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What’s Boughner Done Right?

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Credit: NBCS Bay Area

Colorado almost doubled up the San Jose Sharks at 5-on-5 shot attempts last night, 66-35.

But did the Sharks have the Avalanche right where they wanted them?

Most of Colorado’s shot attempts were from the perimeter. In fact, per Natural Stat Trick, San Jose actually enjoyed an 11-9 High-Danger edge in their 3-2 victory. That’s all part of the plan, according to Bob Boughner.

“There’s things that we’re doing off of entries, things we’re doing down low, using the back of the net, and activating our D,” Boughner said. “It’s coming. It’s tough to see it in the standings.”

It’s tough to see in the standings – the Sharks are seventh in the West and will miss the post-season once again – but there is proof that Boughner’s offensive philosophy is working.

If you’re a regular reader of this space, you’ve probably seen these stats before: Per Natural Stat Trick, San Jose is fourth in the NHL in High-Danger (Chances For) Per 60 at 5-on-5. In conjunction, they’re fifth in the league in Expected Goals Per 60.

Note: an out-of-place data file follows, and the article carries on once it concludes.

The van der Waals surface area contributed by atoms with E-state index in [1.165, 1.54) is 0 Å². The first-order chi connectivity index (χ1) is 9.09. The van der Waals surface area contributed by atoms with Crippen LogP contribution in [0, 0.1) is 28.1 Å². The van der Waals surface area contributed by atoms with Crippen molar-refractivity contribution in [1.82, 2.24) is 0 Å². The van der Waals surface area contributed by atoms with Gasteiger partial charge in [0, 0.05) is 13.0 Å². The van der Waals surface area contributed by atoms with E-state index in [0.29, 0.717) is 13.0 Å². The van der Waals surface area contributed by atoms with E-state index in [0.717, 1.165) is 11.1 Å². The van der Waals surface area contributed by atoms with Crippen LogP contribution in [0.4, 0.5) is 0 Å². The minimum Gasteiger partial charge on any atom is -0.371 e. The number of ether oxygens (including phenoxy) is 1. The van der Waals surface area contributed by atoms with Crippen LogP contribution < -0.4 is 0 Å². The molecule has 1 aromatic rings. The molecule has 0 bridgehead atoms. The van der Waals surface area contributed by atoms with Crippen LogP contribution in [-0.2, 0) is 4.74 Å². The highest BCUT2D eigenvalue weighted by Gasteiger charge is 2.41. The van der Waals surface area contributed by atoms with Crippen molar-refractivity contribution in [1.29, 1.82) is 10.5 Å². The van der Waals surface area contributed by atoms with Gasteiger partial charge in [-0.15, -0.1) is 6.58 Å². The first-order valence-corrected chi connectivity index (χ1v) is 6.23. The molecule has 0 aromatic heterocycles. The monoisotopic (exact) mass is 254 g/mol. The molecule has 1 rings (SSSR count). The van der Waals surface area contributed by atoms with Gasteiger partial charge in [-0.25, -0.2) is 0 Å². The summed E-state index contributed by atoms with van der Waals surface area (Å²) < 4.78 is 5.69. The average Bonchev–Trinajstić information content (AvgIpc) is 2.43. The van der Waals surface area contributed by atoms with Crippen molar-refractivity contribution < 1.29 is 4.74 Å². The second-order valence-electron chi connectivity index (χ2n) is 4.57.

For what it’s worth, eight of the top-10 High-Danger teams are playoff-bound, except the Sharks and the Devils. Eight of the top-10 Expected Goals squads are playing on after next week, except San Jose and Ottawa.

Essentially, the San Jose Sharks are earning lots of high-quality offensive looks, looks that usually lead to success. And that’s a testament to a coaching staff which has emphasized shooting from high-danger areas like the slot, as opposed to firing it from the point, which was a staple of the Peter DeBoer era.

The Sharks, per SPORTLOGiQ, are sixth in the NHL in Inner Slot Shots and 13th in Slot Shots at Even Strength – under DeBoer last season, they were 30th in Slot Shots.

Why are these inner slot shots important?

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Basically, San Jose is getting a lot more chances from where more goals are being scored these days. The reverse has happened at the blueline:

In contrast, in 2018-19, under DeBoer, San Jose’s defensemen attempted 39.6 percent of the team’s 5-on-5 shots — good for second in the league.

How Boughner Used Burns Differently & What That Means Next Year

So we can give credit where it’s due: For the most part, the Sharks have carried out Boughner’s offensive plan going into this season. They are noticeably more dangerous at 5-on-5 than they were last year. The bench boss has transformed San Jose’s attack philosophy, even if the actual goals aren’t quite there yet – ultimately, they’re just 15th in the NHL in Goals Per 60 at 5-on-5.

So obviously, not everything Boughner and company have touched is gold — but we’ll get to all that soon enough.

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